China's Secret Weapon in the Electric Car Race
(Bloomberg Opinion) -- Chinese carmakers may have found the secret to survival. Their foreign rivals should beware.
As manufacturers rush to meet the requirements of China’s policy to promote electric cars (known in the country as “new-energy vehicles”), locally-owned automakers have been busily accumulating special credits, which are awarded for how many electric cars they make and for cutting fuel consumption in their combustion engine vehicles. As a big carmaker, you need a certain number of these green credits to comply with China’s regulations. At least 10 new-energy vehicle credits are required for every 100 combustion engine cars made, or thereabouts.
Data published last week showed that of the 22 million domestic-made cars last year, the industry as a whole managed to get 17.5 credits per 100 cars, well ahead of the requirements for this year and next. But local manufacturers are doing far better than foreign automakers operating in the country.
Chinese brands such as as the Warren Buffett-backed BYD Co., Geely Automobile Holdings Ltd. and SAIC Motor Corp. scooped up 96 percent of the new-energy vehicle credits. Foreign carmakers, meanwhile, have struggled. So while SAIC generated more than 300,000 of these types of credits (equivalent to half its total car production), its joint ventures with Volkswagen AG and General Motors Co. generated just 20,000 to 30,000 of them, equal to slightly more than 1 percent of their output. Foreign automakers – which have been much slower to make the shift away from combustion engines in China than the domestic companies – were short on fuel consumption credits too.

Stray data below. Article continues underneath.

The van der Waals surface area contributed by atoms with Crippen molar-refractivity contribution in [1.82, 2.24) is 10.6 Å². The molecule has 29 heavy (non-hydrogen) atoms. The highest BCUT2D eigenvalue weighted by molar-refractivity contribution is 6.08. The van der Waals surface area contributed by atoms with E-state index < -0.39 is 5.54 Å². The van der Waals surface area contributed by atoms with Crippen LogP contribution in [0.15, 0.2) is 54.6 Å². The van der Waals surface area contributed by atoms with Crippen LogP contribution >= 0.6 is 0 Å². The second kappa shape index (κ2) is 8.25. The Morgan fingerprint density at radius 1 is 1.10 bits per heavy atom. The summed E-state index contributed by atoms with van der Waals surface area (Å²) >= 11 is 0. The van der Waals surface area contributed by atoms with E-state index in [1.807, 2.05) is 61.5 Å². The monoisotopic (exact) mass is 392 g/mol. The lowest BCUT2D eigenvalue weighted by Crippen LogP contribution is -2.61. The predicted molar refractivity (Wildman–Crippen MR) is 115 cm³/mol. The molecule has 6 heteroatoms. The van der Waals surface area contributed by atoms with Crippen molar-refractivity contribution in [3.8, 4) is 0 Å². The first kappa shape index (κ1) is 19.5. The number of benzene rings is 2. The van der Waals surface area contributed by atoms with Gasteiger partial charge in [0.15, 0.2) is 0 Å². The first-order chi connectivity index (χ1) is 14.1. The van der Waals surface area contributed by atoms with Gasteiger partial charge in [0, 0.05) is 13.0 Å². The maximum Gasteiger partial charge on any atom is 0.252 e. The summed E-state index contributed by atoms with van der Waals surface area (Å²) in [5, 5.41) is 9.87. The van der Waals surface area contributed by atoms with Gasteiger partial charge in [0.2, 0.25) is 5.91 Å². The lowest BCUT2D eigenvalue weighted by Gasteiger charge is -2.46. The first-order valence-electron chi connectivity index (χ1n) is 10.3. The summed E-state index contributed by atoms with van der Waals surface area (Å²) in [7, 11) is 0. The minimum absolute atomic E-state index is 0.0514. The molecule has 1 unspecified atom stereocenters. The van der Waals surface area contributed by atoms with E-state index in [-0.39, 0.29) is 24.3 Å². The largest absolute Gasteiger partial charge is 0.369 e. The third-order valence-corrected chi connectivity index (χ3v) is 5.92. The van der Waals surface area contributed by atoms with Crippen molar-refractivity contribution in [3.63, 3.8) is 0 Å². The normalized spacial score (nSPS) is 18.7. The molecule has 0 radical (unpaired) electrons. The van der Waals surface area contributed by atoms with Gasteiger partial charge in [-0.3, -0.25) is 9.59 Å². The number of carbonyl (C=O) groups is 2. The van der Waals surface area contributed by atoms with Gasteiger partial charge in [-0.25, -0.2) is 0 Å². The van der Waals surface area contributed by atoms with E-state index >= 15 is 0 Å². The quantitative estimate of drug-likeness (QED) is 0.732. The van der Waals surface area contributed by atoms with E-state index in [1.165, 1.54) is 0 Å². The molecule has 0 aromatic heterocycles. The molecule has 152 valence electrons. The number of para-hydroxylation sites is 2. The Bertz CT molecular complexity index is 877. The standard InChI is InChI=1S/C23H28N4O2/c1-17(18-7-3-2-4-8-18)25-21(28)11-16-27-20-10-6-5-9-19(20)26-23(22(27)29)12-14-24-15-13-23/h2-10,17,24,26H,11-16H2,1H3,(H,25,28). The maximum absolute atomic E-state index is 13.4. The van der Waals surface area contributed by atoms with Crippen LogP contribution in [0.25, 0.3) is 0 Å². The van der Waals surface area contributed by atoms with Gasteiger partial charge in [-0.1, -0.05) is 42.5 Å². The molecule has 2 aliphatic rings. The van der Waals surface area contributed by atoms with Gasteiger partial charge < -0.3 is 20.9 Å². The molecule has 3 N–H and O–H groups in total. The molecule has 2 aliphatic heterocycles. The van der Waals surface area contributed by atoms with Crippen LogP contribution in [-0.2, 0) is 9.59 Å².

Loosely based on California’s zero emission regulations, China’s system stipulates that companies with a yearly output of at least 30,000 units must earn new-energy vehicle credits equivalent to at least 10 percent of their production and imports of conventional cars. This will rise to 12 percent next year.
For now, since there’s an oversupply of these credits, they are worth zero in theory, according to UBS analysts. But that doesn’t mean they’re worthless to the industry. The electric car credits can be used too to offset any shortage of fuel consumption credits, which makes them potentially very useful (maybe even crucial) to the foreign carmakers, given their relative slowness in shifting to electric vehicle production in the country.
Indeed, the hoarding of credits by the large domestic manufacturers may give them more bargaining power in the next stage of development in China’s car industry. They could use their stash as leverage with foreign partners as the latter try to increase their holdings in local joint ventures. After new rules removed the cap on overseas ownership last year, BMW AG has raised its stake in its local venture. Daimler AG and Volkswagen are considering the same.
The western carmakers certainly won’t want to be held back by their inability to generate enough green credits in their quest to conquer one of the few large markets where electric cars are a central government focus. Despite a sharp slowdown in China’s car sales of late, it has also been a source of growing profits and fatter margins for international companies.
With more stringent requirements on subsidies, the pace of credit-gathering will slow but local manufacturers will probably maintain their lead. Foreign carmakers need to respond.
Smaller carmakers only need to hit fuel consumption credit targets.
This column does not necessarily reflect the opinion of the editorial board or Bloomberg LP and its owners.
Anjani Trivedi is a Bloomberg Opinion columnist covering industrial companies in Asia. She previously worked for the Wall Street Journal.
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